Straight Angle™: The Hindu and Editorial Balance
Wednesday, October 03, 2007
There seem to be a fair amount of heat generated by the observation of Justice B.N.Agarwal while hearing the petition by AIADMK on the recent Bandh-against-Ram Sedhu by DMK and its allies. While it does appear that the Judge had indeed stepped off the line by his remarks, the editorial by "The Hindu" is even more off the line.
Out of no where does this paragraph appears:
For example, in recent years the Bharatiya Janata Party and the saffron brigade have called for, conducted, and got away with several attempted bandhs. A case in point is the August 27, 2007 Hyderabad bandh protesting against the terror strike at Lumbini Park and Gokul Chat. And what about other forms of protest actions? Will the Supreme Court rule on what kind of constitutional animal is a ‘rail roko,’ of the kind the BJP State unit staged in Hyderabad in September 2007 against the Sethusamudram project? Does it fall under the definition of a general strike or a hartal or a bandh? Is it constitutional? As political leaders have observed, the logical consequence of the Supreme Court’s unevenly implemented ban on bandhs will be a ban on all protest actions and the right to strike. If that happens, the highest court in the land will itself be responsible for the trampling on fundamental rights that its 1998 judgment warns against.I mean what is the need for the editorial to name any one party, when the entire political spectrum- including the Commies indulge in these activities. This is very typically childish attempt at scoring brownie points with the ruling establishment in TN.
All said and done, we need to ask ourselves a question, if a Judge makes such remarks, and we feel that Judiciary is overstepping its reach, why are they doing so? How had the executive and the legislature been delivering their duties for the past 60 years- what is the confidence we have over the other two arms of the constitution? Can we, in any earnest thought, think highly on the Legislature or the Executive?- What is our experience with them- are judges any different from the common man living in this country?- they too have to face the same executive and the legislature day in and day out- may be in a bad light than the worser light that millions get to face them daily.
Had they been delivering their duties properly, may be we wouldn't be going to the judiciary for everything -from stopping disruption of normal life, because the executive that is supposed to guarantee the normal life is the only trampling on it, deciding on the affirmative action that the executive is supposed to deliver without harming everyone else in the process, clearing of garbage and restricting pollution in big cities- we need not just Judicial overview- but Judicial direction for our own duties! The executive sights Judicial direction to deliver on the rightful work that it is supposed to be made for. In these conditions, it would be impractical not to expect anything unpleasant about us to be told by the Judiciary.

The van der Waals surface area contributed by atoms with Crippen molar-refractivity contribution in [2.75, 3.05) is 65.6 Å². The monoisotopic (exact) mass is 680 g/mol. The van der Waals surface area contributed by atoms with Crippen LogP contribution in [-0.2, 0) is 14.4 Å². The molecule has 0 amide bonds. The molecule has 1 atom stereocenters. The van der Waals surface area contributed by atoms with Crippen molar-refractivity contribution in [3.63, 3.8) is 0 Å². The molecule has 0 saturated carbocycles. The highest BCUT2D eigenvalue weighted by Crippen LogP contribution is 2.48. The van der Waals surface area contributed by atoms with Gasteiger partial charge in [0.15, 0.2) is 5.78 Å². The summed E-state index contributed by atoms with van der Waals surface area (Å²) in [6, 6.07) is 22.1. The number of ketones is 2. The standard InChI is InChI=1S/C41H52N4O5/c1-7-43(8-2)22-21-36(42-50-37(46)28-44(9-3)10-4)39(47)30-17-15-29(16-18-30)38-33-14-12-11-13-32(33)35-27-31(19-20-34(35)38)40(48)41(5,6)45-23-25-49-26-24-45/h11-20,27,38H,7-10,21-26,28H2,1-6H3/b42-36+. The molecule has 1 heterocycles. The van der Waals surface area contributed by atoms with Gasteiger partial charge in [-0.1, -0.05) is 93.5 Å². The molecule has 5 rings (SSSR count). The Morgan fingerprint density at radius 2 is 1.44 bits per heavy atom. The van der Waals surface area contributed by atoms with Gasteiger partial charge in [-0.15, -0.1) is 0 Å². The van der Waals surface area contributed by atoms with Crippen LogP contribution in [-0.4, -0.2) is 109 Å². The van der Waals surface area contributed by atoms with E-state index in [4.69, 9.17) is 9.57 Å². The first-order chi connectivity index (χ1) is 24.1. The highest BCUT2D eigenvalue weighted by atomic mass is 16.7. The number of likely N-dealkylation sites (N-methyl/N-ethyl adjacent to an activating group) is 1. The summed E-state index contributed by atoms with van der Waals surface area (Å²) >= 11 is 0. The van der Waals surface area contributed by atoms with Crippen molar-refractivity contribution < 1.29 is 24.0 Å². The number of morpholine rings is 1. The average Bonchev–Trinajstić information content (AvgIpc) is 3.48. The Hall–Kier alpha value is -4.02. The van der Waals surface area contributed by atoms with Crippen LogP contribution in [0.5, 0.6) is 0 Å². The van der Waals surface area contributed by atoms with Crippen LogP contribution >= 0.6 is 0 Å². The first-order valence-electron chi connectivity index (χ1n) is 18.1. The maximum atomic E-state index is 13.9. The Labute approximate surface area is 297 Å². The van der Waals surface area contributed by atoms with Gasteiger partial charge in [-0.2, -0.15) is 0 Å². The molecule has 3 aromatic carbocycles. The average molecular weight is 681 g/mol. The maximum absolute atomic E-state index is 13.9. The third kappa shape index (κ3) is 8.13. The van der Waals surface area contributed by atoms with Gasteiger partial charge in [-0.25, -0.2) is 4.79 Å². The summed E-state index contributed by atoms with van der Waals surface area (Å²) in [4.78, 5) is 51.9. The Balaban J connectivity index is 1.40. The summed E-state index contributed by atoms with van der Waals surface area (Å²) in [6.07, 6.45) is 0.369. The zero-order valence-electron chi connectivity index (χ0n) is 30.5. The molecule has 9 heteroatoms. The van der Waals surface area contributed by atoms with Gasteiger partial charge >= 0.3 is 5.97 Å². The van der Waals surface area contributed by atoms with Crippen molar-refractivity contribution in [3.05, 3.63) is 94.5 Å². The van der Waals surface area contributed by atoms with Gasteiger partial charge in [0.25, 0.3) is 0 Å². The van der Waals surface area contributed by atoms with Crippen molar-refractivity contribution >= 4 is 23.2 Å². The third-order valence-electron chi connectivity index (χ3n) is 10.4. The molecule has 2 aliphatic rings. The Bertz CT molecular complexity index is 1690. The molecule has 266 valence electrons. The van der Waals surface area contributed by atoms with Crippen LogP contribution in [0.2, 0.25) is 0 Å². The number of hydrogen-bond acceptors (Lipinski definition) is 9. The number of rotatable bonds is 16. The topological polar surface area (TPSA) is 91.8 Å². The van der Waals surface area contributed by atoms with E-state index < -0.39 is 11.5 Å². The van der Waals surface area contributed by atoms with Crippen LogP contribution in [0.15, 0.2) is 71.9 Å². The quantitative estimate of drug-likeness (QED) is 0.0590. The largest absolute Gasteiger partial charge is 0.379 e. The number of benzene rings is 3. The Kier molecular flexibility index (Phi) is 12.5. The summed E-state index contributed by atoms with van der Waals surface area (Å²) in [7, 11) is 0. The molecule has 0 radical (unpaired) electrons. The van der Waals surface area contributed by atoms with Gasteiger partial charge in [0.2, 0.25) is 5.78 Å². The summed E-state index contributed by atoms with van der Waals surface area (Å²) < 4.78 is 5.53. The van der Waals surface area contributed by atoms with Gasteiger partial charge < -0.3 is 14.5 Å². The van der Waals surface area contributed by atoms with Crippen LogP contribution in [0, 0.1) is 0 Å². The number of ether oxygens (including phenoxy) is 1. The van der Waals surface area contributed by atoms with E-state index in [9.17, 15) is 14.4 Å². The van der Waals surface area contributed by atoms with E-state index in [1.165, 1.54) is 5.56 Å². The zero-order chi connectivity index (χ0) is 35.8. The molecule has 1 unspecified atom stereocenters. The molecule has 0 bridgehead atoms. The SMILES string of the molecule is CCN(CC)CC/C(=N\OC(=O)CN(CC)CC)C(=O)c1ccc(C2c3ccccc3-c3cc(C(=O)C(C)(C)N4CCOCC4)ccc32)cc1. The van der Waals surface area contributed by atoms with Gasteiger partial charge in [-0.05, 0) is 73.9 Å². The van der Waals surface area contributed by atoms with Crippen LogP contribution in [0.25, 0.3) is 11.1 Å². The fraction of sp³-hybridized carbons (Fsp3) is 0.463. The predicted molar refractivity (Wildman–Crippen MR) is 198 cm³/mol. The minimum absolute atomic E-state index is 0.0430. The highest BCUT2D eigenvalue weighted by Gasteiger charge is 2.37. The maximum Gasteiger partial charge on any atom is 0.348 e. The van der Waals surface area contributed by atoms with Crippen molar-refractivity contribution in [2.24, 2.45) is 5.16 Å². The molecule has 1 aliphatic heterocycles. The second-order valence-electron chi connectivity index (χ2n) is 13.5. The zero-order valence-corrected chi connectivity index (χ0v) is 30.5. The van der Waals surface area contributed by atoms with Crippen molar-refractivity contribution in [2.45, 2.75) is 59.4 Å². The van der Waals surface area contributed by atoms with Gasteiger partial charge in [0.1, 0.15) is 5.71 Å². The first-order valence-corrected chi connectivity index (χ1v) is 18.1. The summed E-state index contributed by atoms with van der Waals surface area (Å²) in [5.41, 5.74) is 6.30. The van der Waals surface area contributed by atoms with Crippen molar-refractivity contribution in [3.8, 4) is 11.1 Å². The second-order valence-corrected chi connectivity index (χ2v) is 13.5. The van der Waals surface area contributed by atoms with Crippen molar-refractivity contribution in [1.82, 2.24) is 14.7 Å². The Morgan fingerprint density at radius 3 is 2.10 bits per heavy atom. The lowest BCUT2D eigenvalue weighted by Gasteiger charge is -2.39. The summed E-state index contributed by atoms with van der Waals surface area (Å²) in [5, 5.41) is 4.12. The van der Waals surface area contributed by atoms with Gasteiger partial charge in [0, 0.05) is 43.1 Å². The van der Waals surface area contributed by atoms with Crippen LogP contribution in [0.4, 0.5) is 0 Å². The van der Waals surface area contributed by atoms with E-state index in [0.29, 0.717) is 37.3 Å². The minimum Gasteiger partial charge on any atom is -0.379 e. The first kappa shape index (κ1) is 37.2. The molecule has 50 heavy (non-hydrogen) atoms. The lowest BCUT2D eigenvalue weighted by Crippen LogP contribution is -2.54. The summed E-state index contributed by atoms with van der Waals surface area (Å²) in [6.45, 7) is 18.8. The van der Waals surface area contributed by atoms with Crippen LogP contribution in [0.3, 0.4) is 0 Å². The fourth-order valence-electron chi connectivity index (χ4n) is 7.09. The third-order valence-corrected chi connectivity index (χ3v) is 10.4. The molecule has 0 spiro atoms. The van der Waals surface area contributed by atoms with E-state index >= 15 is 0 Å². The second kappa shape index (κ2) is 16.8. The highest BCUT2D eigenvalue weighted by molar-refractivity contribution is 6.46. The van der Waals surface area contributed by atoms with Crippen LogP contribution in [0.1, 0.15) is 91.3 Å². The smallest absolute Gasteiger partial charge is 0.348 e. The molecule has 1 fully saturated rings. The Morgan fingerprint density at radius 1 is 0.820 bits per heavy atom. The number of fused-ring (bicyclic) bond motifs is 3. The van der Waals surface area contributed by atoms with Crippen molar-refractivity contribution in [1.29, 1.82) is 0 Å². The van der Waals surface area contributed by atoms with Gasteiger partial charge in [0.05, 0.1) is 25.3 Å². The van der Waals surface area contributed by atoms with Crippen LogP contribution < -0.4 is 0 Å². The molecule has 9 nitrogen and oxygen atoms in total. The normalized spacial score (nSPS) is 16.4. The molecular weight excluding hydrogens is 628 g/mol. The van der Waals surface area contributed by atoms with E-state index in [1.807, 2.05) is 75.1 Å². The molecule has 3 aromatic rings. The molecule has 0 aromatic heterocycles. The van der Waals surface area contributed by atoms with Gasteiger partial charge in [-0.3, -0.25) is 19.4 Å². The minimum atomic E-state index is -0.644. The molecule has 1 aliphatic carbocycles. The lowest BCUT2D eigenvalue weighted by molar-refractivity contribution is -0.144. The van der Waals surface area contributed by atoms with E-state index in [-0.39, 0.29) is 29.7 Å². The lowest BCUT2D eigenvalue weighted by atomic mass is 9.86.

In a recent "Reader's Editor" section, the same points were raised by the readers, who have been pained by the blatant partisanship of "The Hindu" editorials, news reporting and coverage in general. The Editor's response is as usual the wishy washy stuff, which gives you a yawn as you read it and say, shut up!
It is not our practice to reproduce “indecent remarks” (as one reader described it) by anyone. Often it is best to allude to them. We don’t reproduce all the remarks made by Narendra Modi or Uma Bharati against Muslims or Christians or the unrestrained attacks on individual political leaders by Subramanian Swamy.While not publishing the wounding remarks made my anyone against Christians or Muslims and thus being the ever decent newspaper, The Hindu would definitely have published an editorial the first thing next morning condemning in the strongest possible terms the trampling on- "Oh-So-Sacred-Secularism" by the Saffron Brigade- but not so surprisingly, this time there was not even a mention of the remarks made by the Chief Minister in very specific and pointed terms to the religious beliefs of the Hindus. Oh- trampling on Hindu sensibilities is secularism- as it had always been practiced by the Secularists! This was succintly pointed out in the same page, with these words by the Reader's Editor!
The policy of not publishing abusive or wounding comments is laudable. But it needs to be followed uniformly, whether it is a Chief Minister or an unknown BJP ex-MP (whose remarks were published with the Hindi words and English translation). The clarification makes it clear that some of Mr. Karunanidhi’s remarks on the Ramayana were highly sensitive. The editorial was an opportunity to make this point. Readers noted that there was no disapprobation. On the other hand, the editorial said the remarks were “wildly misrepresented.” Mr. Karunanidhi had not said so but had made further comments.After a long time, I did feel good about reading The Hindu- and this time, none of it came from the people who matter in there!
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